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Where the Need for Services Goes, We Follow

Angelia Sanders is associate director of the Carter Center’s Trachoma Control Program and vice chair of the International Coalition for Trachoma Control.

Natural disasters, conflict, and other factors can force entire populations to leave their homes and seek safer living conditions elsewhere. Such people are known as internally displaced persons (or IDPs) if they move within their home country or refugees if they cross international boundaries. Refugees are protected by international laws; IDPs are not.

A Sudanese girl treated for trachoma in November 2013 just before fighting broke out near her village. (Photo: The Carter Center)

The Carter Center cares about such people, who may be moving from a disease-endemic area to a non-disease endemic area or vice versa. These movements can create significant disease exposure risks to both the moving population and the populations they encounter along their movements.

For example, since internal fighting started in late 2013, over 4 million people have been displaced in the Republic of South Sudan, with 2 million becoming refugees in neighboring countries such as Ethiopia, Sudan, and Uganda. These persons moved from areas that were known to be endemic for trachoma, the leading cause of infectious blindness. Seeing a need and adapting quickly, the Center’s Trachoma Control Program assessed the refugee camps and then assisted the host countries to provide sight-saving medication, surgical services, and preventative education. Nearly 300 cases of advanced stages of trachoma were found in camps in one state in Sudan, where workers trained to perform corrective eyelid surgery are in short supply. The Carter Center is working with officials in South Sudan on a plan to examine and treat people in an IDP camp near the capital, Juba.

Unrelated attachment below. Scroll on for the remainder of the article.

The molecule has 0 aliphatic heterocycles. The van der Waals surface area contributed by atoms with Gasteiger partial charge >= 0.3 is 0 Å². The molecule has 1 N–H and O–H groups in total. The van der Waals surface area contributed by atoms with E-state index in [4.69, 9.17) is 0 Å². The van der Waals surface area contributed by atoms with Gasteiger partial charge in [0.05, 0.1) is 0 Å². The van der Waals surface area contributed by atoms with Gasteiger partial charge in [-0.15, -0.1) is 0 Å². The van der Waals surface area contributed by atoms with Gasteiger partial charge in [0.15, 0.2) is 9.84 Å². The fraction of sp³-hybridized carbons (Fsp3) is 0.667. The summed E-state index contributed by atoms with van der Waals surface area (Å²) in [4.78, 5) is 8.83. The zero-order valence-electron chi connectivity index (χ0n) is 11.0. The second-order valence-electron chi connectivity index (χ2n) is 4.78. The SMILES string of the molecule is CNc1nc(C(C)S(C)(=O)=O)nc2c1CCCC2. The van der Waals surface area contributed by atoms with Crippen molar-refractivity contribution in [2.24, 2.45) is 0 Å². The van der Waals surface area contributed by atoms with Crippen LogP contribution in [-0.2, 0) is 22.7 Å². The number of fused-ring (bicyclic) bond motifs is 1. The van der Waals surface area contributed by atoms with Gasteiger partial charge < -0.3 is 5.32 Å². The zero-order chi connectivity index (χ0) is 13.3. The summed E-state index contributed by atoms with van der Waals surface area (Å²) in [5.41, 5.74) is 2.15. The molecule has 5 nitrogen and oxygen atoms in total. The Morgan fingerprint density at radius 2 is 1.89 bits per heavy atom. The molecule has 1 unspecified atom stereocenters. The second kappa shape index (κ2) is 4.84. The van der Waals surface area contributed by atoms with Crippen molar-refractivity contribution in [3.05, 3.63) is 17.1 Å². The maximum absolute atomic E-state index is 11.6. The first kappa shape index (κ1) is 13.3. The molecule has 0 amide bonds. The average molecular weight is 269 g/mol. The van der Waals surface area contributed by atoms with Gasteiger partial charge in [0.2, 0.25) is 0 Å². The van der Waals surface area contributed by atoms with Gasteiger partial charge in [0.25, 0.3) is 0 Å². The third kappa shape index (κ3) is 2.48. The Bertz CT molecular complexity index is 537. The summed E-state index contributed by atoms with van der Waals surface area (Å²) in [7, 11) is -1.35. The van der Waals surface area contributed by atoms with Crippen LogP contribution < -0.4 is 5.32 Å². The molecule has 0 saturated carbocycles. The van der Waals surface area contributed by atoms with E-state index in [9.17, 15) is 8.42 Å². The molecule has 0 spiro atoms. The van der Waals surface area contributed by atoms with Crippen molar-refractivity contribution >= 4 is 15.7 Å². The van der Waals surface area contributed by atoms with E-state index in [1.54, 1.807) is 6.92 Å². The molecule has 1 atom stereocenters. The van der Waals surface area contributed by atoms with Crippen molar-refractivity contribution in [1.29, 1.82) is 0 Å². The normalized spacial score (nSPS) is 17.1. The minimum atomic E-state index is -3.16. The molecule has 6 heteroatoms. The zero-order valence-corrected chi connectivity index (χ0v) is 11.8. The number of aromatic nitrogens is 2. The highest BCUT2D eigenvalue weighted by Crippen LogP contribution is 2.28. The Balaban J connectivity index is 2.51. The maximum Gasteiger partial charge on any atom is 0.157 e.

“This is possible through the magic of passion and perseverance,” my devoted colleague Makoy Samuel Yibi, South Sudan’s director of neglected tropical disease programs, said during a meeting at The Carter Center in March 2019. “At the end of the day, you can see that your presence there means a lot.”

Even under normal conditions, South Sudan is a difficult place to work because of a general lack of infrastructure and resources. I keep with me a photo of a sweet child there whom we treated for a trachoma infection in November 2003. She carried around a little doll made from a soda bottle. We had worked for years to bring services to this girl’s village, and just as we finally did, fighting broke out in her area. Now we don’t know what became of her or where she is, but we want to find her and make sure at least that her eyes are still free from trachoma.

If you’ve lost your home, you’ve lost your family, and you’ve lost your country, you shouldn’t have to lose your sight too.

Angelia Sanders is associate director of the Carter Center’s Trachoma Control Program and vice chair of the International Coalition for Trachoma Control. She is the principal author of a study on the prevalence of trachoma in refugee camps published in PLOS Neglected Tropical Diseases.

Learn more about the Center’s Trachoma Control Program >

Posted in Countries, Health, South Sudan, Trachoma Control

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  • 1

    Haidar Mohammed on July 19, 2019 at 4:42 pm

    Hello: dear
    great work and humanitarian assistance to affected people by trachoma and protecting them from being blind. really we need to concentrate on rising awareness about how to protect ourselves in early stages that can reduce the disease amid community. this need great support and effort from all community by its different components.I do not want to prolong the talking. finally, I hope that your efforts will be crowned with success.


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